Instruments

Here I present a representative choice of instruments. Just click onto any photo to view the corresponding picture gallery.

For my instruments I use only first class, long-seasoned wood. For glue I use hide and fish glue which have been tested and approved for hundreds of years. I make the finish of the instruments with natural substances such as linseed oil, shellac, bees wax and either oil-colour or egg-tempera on chalk base.

 

For concert rental I can currently offer three different instruments: an Italian harpsichord after Aelpidio Gregori (N. 02), an Italian Renaissance harpsichord (No. 09) and the twin instrument of an Italian spinet (No. 11).

Should you be interested in further information and samples of my work as well as my current instrument and price list I look forward to hearing from you.
For my contact details and the directions to my workshop, please refer to the page “location”

Select one of the following links to get to the appropriate category:
Italian Instruments | German Instruments | Flemish Instruments | French Instruments

Italian Instruments

The thin-cased instruments are built with cypress. “False-inner-outer instruments” are made of poplar, coated on a chalk base and with gilded mouldings. The soundboard is made of spruce or cypress and has a parchment rose. The key tops are made of boxwood for the naturals and ebony on top of walnut sharps. For an additional charge also in ivory. The strings are normally made of brass. The instruments are supported by two turned trestles.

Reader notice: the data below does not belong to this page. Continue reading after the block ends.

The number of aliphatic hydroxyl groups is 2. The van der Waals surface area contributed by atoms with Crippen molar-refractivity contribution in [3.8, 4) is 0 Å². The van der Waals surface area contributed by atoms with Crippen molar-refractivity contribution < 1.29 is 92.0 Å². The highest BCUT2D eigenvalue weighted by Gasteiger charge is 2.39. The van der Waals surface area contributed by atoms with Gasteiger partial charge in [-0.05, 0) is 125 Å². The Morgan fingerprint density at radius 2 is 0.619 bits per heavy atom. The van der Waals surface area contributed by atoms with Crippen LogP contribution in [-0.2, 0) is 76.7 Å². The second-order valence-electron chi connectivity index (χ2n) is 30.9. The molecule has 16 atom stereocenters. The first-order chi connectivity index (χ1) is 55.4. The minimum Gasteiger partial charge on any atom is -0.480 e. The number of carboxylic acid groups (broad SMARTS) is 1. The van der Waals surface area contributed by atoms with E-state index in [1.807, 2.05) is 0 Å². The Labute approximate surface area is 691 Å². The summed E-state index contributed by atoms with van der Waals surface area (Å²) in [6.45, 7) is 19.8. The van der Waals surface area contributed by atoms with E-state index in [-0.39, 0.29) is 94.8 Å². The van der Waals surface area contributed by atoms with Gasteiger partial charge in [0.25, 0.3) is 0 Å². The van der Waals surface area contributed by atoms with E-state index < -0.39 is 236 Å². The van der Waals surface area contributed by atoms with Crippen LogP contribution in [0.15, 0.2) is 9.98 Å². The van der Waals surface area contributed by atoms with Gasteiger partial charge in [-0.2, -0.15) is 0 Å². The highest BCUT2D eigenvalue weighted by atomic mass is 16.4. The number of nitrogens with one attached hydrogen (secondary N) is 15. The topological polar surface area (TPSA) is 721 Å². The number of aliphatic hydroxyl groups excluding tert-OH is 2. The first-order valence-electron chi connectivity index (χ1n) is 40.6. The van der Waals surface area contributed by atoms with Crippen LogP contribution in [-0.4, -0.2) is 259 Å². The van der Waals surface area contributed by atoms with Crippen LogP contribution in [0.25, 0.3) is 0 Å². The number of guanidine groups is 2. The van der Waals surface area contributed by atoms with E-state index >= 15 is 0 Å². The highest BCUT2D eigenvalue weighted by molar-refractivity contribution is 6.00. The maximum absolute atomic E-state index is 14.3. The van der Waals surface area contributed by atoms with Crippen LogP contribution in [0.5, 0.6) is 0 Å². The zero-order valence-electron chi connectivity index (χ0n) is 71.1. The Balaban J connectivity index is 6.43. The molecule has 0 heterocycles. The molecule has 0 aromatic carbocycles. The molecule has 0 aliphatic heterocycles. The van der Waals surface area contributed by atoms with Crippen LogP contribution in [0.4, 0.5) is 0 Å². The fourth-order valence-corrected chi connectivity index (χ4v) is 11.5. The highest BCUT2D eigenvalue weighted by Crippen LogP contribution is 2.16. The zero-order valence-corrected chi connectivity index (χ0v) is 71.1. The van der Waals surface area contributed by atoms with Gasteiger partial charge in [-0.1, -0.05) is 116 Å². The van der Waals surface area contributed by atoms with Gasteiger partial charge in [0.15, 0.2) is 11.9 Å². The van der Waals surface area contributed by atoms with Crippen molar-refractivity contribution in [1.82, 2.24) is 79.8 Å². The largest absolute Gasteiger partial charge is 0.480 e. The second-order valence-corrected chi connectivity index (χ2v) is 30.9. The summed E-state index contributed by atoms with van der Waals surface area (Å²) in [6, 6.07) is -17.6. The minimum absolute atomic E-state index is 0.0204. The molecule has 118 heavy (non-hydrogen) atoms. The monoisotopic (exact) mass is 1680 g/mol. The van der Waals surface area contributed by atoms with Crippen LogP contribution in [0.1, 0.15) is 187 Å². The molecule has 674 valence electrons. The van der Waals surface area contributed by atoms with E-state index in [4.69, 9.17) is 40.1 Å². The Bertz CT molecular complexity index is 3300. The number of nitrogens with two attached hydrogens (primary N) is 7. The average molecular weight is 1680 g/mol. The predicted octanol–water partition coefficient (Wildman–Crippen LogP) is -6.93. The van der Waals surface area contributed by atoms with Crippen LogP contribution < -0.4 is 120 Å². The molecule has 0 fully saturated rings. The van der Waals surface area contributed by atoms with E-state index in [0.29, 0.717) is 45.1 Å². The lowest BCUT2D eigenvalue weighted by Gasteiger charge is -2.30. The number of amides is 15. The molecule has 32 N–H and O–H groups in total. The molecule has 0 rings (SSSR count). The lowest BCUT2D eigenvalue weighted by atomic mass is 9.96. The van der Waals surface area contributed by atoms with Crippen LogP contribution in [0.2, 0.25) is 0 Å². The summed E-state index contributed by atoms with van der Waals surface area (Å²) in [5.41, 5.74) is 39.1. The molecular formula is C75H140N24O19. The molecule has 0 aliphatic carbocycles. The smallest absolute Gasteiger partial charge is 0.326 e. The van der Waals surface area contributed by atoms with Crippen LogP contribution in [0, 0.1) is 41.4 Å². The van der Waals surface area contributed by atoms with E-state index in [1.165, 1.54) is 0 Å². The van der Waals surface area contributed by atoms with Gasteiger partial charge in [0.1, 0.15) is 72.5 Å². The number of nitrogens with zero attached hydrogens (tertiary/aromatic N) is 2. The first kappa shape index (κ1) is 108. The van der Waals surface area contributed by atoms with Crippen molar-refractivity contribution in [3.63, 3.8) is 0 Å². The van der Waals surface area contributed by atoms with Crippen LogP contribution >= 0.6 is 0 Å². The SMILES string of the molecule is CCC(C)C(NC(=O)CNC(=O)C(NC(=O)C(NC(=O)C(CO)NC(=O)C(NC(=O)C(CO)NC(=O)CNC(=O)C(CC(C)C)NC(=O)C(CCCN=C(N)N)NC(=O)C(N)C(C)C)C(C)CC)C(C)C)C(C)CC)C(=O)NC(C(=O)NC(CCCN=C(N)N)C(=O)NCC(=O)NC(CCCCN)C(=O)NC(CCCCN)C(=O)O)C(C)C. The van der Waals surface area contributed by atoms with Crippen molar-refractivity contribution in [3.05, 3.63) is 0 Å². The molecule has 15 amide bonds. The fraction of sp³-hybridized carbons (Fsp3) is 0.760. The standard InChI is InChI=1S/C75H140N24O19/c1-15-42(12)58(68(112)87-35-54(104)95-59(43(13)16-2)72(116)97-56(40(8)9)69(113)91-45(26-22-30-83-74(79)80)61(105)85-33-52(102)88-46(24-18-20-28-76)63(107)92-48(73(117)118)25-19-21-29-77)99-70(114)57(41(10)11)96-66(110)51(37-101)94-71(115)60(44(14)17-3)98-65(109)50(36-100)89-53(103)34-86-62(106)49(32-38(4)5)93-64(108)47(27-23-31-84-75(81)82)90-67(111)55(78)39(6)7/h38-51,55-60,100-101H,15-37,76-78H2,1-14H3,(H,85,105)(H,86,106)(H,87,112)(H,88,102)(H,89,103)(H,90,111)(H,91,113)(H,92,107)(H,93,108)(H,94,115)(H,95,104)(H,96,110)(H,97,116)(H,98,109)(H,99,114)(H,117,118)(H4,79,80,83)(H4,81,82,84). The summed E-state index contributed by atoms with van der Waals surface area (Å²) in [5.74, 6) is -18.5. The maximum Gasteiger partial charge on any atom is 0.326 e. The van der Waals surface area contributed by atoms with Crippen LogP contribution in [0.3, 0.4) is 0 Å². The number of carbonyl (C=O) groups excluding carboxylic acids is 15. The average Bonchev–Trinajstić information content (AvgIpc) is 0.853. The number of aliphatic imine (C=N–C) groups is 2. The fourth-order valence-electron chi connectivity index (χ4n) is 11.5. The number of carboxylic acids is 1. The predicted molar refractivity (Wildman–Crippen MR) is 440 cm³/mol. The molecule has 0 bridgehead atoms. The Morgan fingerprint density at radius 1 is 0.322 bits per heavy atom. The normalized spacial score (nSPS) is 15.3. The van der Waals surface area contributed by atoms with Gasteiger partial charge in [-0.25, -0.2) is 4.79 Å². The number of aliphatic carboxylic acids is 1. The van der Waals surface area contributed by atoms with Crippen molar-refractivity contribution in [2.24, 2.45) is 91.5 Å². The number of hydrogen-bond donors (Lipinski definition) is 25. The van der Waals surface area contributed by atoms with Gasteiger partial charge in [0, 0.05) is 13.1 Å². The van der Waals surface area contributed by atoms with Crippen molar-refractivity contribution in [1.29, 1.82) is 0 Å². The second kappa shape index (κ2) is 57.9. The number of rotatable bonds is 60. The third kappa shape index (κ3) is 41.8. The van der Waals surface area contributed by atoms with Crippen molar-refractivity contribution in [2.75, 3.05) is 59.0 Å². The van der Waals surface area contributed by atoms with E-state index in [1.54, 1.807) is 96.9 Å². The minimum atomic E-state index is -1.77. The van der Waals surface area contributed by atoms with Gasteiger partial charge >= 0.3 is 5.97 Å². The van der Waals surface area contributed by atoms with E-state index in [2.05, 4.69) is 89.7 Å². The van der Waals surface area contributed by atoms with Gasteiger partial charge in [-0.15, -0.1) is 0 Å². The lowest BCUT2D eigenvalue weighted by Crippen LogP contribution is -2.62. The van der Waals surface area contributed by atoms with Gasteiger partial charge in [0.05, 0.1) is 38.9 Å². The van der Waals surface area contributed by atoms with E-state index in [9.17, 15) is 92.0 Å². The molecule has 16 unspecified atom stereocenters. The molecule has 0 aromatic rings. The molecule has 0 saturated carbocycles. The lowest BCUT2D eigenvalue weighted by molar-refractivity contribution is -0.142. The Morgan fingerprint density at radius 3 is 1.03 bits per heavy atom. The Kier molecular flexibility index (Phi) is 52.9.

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Harpsichord

Italian harpsichord after models of the 17th century, thin-cased instrument made of cypress. Compass: C – d'''.

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Harpsichord

Italian harpsichord after Aelpidio Gregori (1726) with lid painting copied from Canaletto by Dörte Busch.

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Harpsichord

Two-manual Italian harpsichord after an anonymous model at the Germanic National Museum in Nuremberg.

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Harpsichord

Italian harpsichord with extended compass C – d''', pitch: 440 Hz transposing to 466 Hz and 415 Hz, after models of the 17th century as “false inner-outer”.

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Harpsichord

Italian harpsichord after models around 1700, false inner outer, 8', 8', compass: GG, AA, BB,C – d''', with carved keyboard cheeks.

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Harpsichord

Harpsichord after Alessandro Trasuntino (1531), thin-cased, with a 8' and a 4', compass according to customer: C, D – d''', iron scale, double transposing 415 Hz, 440 Hz, 466 Hz (original was C/E – f''').

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Spinet

Polygonal Italian Spinet after Domenicus Pisaurensis (1540), 8', compass: C/E – f'''.

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Clavichord

Clavichord after Domenicus Pisaurensis, Leipzig Nr. 1, the oldest preserved signed clavichord (1543). Multiple-fretted, two-course instrument, compass: C/E – c'''.

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Cembalo

Italian renaissance harpsichord around 1520, neapolitan type with case of maple after an anonymous original with iron strings and a high chamber pitch a'= 494 Hz, 8',4', compass C/E – g'', a'' with split sharps and broken octave.

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Clavichord

Clavichord after Dominicus Pisaurensis, 1543, compass: C/E – c''', 8', 8', triple to quadruple fretted, the thin-walled case of cypress is inserted into an outer case.

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Spinet

Polygonal spinet after Dominicus Pisaurensis, 1540, with reduced compass C/E – c''', 8', with brass strings. The thin-walled instrument is of cypress with elaborate mouldings and is inserted into an outer case. It weighs only 8,4 kg (without case) and can therefore be easily transported. Due to its full, rich sound it can also be used as a continuo instrument.

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German Instruments